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Ashes: Glenn McGrath says Australia would benefit from a settled batting line-up

Glenn McGrath: Feels Australia would benefit from a more settled battling line-up

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Former Australia pace bowler Glenn McGrath says the current Test team's inability to settle on a stable batting line-up proved to be its downfall following their 3-0 Ashes series defeat to England.

Darren Lehmann's side frequently changed its top order throughout the five-match series that ended Sunday, with Chris Rogers, David Warner and Shane Watson opening at different points of the series.

Watson, Ed Cowan and Usman Khwaja were all tried at number three and McGrath is hoping to see a much-improved Australia on show for the return Ashes series on home soil later this year.

"Our bowlers have done well but we have struggled to find the right batting combination."

Glenn McGrath

"Our bowlers have done well but we have struggled to find the right batting combination," he told the The Hindu newspaper.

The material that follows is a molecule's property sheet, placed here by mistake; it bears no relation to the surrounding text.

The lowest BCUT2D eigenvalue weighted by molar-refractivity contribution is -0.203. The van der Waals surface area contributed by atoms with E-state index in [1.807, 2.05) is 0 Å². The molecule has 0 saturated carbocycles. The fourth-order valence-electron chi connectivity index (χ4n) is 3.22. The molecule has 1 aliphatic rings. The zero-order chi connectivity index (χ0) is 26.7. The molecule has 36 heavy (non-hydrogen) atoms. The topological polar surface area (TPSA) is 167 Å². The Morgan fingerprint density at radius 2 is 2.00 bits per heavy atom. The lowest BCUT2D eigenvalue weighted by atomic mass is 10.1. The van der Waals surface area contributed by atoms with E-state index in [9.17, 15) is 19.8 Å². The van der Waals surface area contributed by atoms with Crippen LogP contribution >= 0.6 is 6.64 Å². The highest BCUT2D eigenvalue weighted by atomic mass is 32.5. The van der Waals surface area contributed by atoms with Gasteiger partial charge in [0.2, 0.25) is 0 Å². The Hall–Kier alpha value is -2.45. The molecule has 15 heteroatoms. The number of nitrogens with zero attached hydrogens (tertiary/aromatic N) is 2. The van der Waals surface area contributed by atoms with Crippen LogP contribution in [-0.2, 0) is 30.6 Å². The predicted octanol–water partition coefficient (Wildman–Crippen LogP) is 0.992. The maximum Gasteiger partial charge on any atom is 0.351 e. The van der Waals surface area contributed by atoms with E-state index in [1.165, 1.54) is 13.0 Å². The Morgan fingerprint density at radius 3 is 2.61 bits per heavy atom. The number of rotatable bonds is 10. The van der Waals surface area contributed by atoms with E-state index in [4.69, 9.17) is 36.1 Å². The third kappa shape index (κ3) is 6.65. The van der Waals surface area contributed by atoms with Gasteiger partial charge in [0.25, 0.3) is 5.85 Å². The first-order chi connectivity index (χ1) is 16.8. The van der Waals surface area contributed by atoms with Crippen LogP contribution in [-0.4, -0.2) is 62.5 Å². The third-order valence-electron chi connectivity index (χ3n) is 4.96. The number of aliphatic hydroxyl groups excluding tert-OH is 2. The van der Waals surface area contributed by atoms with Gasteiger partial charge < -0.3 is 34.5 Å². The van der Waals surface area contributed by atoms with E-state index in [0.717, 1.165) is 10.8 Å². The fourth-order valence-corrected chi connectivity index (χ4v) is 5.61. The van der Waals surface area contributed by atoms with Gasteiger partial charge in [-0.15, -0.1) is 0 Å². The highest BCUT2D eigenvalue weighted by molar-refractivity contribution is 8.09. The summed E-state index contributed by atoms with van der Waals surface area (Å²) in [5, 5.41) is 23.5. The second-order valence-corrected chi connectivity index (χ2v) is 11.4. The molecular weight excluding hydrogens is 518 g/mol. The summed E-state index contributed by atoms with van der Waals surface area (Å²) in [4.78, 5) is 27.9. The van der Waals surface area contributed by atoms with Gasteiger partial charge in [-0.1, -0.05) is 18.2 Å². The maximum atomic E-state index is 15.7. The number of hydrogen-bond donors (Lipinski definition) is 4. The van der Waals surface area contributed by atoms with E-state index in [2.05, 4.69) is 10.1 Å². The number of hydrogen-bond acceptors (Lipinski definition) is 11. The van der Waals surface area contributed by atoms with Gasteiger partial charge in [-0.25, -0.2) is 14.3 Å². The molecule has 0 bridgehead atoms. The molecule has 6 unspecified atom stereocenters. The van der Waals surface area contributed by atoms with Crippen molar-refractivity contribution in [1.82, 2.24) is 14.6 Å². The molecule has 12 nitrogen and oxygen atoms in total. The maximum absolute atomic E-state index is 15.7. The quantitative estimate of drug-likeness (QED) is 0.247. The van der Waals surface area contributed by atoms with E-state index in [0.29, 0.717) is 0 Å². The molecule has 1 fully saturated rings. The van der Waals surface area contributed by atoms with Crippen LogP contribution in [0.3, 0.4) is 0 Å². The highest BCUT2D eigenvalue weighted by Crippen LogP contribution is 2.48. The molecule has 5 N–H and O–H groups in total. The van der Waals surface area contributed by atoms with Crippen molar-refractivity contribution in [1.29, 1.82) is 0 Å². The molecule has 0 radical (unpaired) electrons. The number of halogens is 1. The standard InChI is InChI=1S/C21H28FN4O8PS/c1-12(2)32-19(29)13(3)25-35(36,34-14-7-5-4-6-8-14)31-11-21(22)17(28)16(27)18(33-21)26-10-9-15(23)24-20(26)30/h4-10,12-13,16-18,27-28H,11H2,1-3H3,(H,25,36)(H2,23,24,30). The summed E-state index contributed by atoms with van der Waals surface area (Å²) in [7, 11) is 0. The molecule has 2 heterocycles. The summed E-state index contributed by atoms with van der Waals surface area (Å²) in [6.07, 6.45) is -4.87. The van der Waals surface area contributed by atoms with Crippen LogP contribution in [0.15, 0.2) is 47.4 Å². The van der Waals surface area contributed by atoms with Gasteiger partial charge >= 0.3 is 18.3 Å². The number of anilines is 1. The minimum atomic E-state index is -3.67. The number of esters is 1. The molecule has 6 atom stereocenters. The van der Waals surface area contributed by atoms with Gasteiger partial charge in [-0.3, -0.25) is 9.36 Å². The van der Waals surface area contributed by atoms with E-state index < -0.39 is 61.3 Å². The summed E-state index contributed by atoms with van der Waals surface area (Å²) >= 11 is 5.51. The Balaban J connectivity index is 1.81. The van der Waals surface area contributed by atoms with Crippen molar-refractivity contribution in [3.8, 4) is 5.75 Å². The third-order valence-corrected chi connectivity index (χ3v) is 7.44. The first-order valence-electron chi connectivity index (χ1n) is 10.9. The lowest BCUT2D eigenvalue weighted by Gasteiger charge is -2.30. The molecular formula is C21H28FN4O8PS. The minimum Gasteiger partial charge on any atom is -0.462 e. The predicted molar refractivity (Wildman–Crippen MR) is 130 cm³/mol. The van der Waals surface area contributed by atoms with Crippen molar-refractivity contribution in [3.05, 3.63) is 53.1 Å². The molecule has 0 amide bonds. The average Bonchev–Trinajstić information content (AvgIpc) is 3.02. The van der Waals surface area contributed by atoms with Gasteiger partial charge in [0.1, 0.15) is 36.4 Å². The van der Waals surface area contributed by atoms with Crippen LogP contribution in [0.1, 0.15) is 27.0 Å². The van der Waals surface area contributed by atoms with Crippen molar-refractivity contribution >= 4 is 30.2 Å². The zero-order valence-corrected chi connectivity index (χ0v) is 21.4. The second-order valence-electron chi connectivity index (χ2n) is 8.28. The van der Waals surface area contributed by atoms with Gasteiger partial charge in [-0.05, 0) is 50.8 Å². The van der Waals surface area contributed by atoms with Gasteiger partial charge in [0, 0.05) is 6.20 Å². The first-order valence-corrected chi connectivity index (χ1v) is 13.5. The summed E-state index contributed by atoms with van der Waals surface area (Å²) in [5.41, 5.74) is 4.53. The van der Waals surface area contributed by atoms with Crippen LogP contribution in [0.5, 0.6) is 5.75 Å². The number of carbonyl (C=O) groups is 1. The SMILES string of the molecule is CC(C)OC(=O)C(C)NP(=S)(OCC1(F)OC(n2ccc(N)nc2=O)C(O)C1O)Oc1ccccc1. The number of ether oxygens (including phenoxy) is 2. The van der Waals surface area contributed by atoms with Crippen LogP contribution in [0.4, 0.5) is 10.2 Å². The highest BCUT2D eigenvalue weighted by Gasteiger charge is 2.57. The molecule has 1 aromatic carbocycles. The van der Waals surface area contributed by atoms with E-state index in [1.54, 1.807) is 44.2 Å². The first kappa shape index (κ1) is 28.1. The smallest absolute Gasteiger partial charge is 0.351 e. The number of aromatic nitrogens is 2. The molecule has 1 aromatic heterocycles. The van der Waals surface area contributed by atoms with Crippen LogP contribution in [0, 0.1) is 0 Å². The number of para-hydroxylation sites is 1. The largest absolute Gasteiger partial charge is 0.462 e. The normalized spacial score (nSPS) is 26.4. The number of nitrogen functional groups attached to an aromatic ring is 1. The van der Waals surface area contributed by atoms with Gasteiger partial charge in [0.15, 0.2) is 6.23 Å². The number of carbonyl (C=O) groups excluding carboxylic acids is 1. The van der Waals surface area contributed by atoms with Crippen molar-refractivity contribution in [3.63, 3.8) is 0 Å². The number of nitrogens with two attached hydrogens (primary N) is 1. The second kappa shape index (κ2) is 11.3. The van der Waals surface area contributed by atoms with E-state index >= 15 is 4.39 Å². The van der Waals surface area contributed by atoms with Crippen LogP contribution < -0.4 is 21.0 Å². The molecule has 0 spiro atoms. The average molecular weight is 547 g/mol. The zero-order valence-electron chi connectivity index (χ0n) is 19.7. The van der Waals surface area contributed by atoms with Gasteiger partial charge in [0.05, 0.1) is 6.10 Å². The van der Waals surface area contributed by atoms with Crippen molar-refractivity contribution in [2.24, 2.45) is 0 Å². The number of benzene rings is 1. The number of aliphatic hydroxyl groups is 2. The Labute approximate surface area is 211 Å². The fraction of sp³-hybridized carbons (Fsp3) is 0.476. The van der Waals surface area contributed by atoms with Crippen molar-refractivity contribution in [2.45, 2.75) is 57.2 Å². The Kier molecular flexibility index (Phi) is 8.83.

"We have changed a few things around this last Test, so hopefully we will improve but Australia has been well and truly beaten."

McGrath, the most successful fast bowler in Test cricket with 563 wickets in 124 matches, also said pace bowlers are increasingly facing injury as there was no respite from competitive games.


"I have trained so much harder in the off seasons than anything I did in the middle. I played 55 Test matches in a row without missing one," he continued.

The verdict looks at the leading run-scorers, wicket takers and overall top performers from the Ashes series.

"The guys who are getting injured all the time... There are little inefficiencies - like a mixed action - or they are not physically fit or strong enough.

"That comes with age as well as work ethic. It's in the mid-to-late 20s that a fast bowler begins to mature."

McGrath also said his opinion of the Decision Review System had changed during the Ashes, as the system of referrals to the television umpire regularly came under scrutiny.

"At the start of the Ashes, I was a big fan of the DRS. The more I have seen it I can see why India doesn't like it. I have lost a bit of faith in it," he concluded.

Were the ICC right to fine Darren Lehmann for his comments about Stuart Broad?

  • Yes
  • No